Why else couldn’t I be convinced of the setting? The dialogue. We have people from the 1930s and people from the 2060s. They all sound the same. None of them even remotely sound like they belong to the eras they’re supposed to belong to. The dialogue’s potential in a novel has not been utilized at all in this case.

There are several instances where I felt the chronology was all wrong. For instance, Shakuntala’s father dies in 1940. An actual sentence from the book reads, “A few months later, the Quit India Movement begins in the year 1942.” Let’s forget the syntactical blunder in the sentence for a minute, and only look at the timeline issue – how are 1940 and 1942 a “few” months apart? Something similar happens  between 1942 and 1946. Four years. Separated by a “few” months. Apparently. Is this science fiction set in some parallel universe?

I could go on – in 1984, Aaryan is 5. He spends three years in school with his friend Priya, assuming his age to be 8 by the end of said three years. The year should be 1987. He is an excellent student and participates in all kinds of extra curricular stuff [aside: in my personal opinion, I find him too young to be as competitive as he is described] However, his family moves away from Priya and the school in 1986. So much anachronism that I have a headache trying to keep track of all these events.

Coming back to language, the sentences sound too literal (example: “she pointed her nose to the sky” “He uprooted his hair from his head” uprooted? really?). Too literal. There are no idioms, no style, no phrases. It’s all thrown in the face.

And now back to the plot. Why did I keep reading if I kept groaning after every few sentences? Well, I now know there’s some sort of secret, might as well find out what it is, yes? But the climax left me rather deflated. I don’t wanna give out any spoilers, but once you reach the climax you say, “What? Is that it? You built all that up for this?” Then you realize there were hints right in the beginning. There usually are, of course, but this one leaves you meh. Which explains the line I started this review with – by the end of this book, you feel everyone involved was just being irrationally over-reactive. Reminded of those Indian soaps where they repeat a word thrice and then a loud clap of thunder is heard.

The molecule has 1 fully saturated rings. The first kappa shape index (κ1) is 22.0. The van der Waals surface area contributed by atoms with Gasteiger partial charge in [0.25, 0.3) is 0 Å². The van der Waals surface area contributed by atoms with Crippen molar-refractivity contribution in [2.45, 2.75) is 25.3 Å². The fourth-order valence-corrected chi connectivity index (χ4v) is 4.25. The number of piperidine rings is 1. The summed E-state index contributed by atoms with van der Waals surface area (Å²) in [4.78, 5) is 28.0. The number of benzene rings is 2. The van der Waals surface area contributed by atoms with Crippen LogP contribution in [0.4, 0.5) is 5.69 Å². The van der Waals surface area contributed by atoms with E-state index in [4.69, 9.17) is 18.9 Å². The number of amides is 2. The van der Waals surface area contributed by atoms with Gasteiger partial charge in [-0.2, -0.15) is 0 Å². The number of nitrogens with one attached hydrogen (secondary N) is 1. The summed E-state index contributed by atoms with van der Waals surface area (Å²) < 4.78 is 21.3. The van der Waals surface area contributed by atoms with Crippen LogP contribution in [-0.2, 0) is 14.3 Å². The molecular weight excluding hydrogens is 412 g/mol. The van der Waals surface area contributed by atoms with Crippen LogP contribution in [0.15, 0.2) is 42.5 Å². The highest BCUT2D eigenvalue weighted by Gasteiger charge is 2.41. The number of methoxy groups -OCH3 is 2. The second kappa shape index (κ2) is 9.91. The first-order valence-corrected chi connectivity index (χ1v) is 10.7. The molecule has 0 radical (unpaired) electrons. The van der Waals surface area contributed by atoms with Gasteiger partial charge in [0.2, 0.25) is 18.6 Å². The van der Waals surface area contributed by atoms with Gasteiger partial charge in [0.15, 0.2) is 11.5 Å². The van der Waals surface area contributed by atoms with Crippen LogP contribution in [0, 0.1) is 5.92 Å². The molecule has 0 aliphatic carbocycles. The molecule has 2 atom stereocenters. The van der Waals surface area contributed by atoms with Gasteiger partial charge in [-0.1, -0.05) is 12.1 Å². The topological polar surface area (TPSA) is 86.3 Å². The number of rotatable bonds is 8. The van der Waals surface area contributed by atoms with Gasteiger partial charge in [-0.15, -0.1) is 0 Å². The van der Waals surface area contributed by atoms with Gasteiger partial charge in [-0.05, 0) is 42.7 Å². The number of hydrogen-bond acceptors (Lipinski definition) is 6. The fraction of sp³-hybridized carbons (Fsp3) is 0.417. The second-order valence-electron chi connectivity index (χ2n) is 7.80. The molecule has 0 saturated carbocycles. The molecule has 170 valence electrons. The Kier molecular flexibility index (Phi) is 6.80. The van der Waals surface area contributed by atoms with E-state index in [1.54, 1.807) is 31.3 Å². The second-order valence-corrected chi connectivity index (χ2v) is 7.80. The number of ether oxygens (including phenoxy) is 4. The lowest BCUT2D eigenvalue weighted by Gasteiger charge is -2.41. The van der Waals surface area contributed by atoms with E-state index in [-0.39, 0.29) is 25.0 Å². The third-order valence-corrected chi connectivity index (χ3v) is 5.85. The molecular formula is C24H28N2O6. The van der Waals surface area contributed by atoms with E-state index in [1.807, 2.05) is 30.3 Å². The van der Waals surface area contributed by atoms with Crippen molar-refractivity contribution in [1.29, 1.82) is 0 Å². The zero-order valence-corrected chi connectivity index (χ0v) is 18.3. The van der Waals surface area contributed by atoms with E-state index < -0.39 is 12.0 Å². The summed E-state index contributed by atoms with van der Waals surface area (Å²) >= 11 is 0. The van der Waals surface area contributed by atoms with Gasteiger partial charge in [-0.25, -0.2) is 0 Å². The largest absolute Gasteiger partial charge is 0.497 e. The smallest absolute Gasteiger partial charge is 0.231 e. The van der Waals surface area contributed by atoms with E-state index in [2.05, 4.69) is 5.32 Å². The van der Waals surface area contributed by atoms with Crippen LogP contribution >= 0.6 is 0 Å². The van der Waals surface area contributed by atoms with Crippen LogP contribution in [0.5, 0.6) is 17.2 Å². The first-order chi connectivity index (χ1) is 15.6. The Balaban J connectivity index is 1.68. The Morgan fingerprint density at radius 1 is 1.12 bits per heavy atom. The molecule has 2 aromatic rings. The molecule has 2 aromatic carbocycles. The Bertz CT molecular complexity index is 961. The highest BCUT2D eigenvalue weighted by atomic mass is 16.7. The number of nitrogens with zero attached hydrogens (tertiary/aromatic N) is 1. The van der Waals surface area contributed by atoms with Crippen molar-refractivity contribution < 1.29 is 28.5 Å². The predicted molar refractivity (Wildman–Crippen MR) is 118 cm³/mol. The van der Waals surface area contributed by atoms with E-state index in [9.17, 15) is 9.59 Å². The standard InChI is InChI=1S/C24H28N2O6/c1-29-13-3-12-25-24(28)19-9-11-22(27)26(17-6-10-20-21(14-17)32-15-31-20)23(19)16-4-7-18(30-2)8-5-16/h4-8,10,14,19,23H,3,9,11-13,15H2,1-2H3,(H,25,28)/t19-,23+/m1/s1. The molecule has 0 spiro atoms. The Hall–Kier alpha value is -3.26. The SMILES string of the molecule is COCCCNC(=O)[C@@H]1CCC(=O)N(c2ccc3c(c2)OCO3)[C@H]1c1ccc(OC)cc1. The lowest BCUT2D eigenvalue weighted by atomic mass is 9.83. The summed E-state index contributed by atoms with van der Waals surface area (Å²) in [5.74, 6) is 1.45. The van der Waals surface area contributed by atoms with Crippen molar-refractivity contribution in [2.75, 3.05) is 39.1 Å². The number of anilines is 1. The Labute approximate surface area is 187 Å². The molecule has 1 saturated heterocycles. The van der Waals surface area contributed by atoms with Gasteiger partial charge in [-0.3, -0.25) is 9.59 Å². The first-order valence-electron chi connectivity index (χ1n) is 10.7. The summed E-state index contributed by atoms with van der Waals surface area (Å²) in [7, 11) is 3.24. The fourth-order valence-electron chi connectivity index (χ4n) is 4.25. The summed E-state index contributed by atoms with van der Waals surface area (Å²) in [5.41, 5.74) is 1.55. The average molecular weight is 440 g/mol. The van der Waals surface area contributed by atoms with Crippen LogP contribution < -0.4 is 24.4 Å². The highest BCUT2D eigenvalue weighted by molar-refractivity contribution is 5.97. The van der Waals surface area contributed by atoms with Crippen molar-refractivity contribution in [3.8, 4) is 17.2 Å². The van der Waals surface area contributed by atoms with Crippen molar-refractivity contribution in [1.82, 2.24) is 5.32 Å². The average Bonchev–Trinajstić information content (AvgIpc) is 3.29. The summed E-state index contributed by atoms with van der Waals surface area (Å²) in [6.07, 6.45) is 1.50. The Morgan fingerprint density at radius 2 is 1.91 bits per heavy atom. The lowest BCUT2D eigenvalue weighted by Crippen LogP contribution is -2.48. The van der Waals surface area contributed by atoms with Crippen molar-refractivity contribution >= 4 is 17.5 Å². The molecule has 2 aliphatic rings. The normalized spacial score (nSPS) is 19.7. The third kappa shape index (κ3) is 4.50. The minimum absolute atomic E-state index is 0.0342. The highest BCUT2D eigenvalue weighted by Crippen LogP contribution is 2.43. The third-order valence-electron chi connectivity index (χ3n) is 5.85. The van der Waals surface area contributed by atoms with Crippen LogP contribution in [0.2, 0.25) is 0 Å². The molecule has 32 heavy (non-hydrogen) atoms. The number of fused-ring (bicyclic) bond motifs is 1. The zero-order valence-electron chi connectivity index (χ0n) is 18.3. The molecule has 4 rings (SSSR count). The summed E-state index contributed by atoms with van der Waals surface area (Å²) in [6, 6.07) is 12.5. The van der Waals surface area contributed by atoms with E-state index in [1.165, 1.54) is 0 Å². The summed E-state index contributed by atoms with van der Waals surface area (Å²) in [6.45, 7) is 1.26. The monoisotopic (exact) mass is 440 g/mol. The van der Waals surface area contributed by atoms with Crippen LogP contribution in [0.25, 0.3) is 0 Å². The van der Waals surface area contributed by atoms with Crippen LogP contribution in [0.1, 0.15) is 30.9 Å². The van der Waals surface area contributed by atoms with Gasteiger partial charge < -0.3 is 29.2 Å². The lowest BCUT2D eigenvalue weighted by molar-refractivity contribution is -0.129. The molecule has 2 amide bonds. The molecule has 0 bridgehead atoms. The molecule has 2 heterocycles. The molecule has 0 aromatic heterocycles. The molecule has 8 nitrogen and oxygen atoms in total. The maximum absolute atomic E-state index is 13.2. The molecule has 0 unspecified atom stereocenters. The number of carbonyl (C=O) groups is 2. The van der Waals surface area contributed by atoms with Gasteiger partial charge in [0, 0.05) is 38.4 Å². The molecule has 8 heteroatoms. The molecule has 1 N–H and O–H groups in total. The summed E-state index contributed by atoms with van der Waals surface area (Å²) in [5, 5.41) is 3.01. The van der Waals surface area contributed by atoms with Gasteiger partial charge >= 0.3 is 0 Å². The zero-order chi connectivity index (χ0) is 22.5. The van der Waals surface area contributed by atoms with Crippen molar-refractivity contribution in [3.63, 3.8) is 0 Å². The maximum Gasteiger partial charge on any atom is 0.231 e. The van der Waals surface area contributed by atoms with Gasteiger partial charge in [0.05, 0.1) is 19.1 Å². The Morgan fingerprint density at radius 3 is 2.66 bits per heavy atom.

Overall, a giant plot that topples on itself without the support of the right legs to stand on. You may still pick it up if you wanna read something slightly different from the usual fare. But do I recommend it? I’d like to safeguard my credibility as a book reviewer, so no.

Goodreads | Amazon

Disclaimer: I received a review copy of this book from The Tales Pensieve.

 

 

Water, by Bapsi Sidhwa

I am not a movie buff. I am choosy about the films I watch and only very few times have I been cwater-bapsi-sidhwa-sreesha-divakaran-rain-and-bookompletely enthralled by a film. Also, when I read a book, I don’t wish to see it as a film no matter how much I enjoy it (in fact, a lot of times, when a book I’ve loved is adapted into a film, I end up not watching it at all).

However, only twice in my life have I watched something on screen that made me think, “How I wish this were a book!” One of the times I wished this was when I watched Water. The poignant story and the breathtaking visuals affected me enough to leave me speechless. The book came out after the film. How often do you see the words “Based on the film by…” on a book’s cover?

Genre: Historical, Cultural, Indian, Feminist Literature, Literary

Summary: Set in 1930s, Water is the story of Chuyia, a girl who is widowed at the age of eight, and forced to live in an ashram for widows. Her head is shaved, she is only allowed to wear white saris, only certain kinds of foods are permitted, and she is not allowed to touch anyone or talk to anyone outside the ashram. With all her innocent curiosity, she questions why the widows must be forced to suffer so much. The more she questions, the more Shakuntala, an older widow in the ashram, begins to wonder why the holy scriptures were so against women, why a widow was considered to be a danger to society, a lustful creature that would lead good men astray. Meanwhile, Chuyia, and a beautiful young widow named Kalyani become good friends. Since the time Kalyani was a child (she was widowed very young, like Chuyia), the head of the ashram, Madhumati, had been sending her out to the houses of rich seths in the city as a prostitute. One day Kalyani and Chuiya meet Narayan, a young man who is a follower of Gandhi. He does not believe in the ill-treatment of widows and wishes to marry Kalyani. Fate, however, has other plans.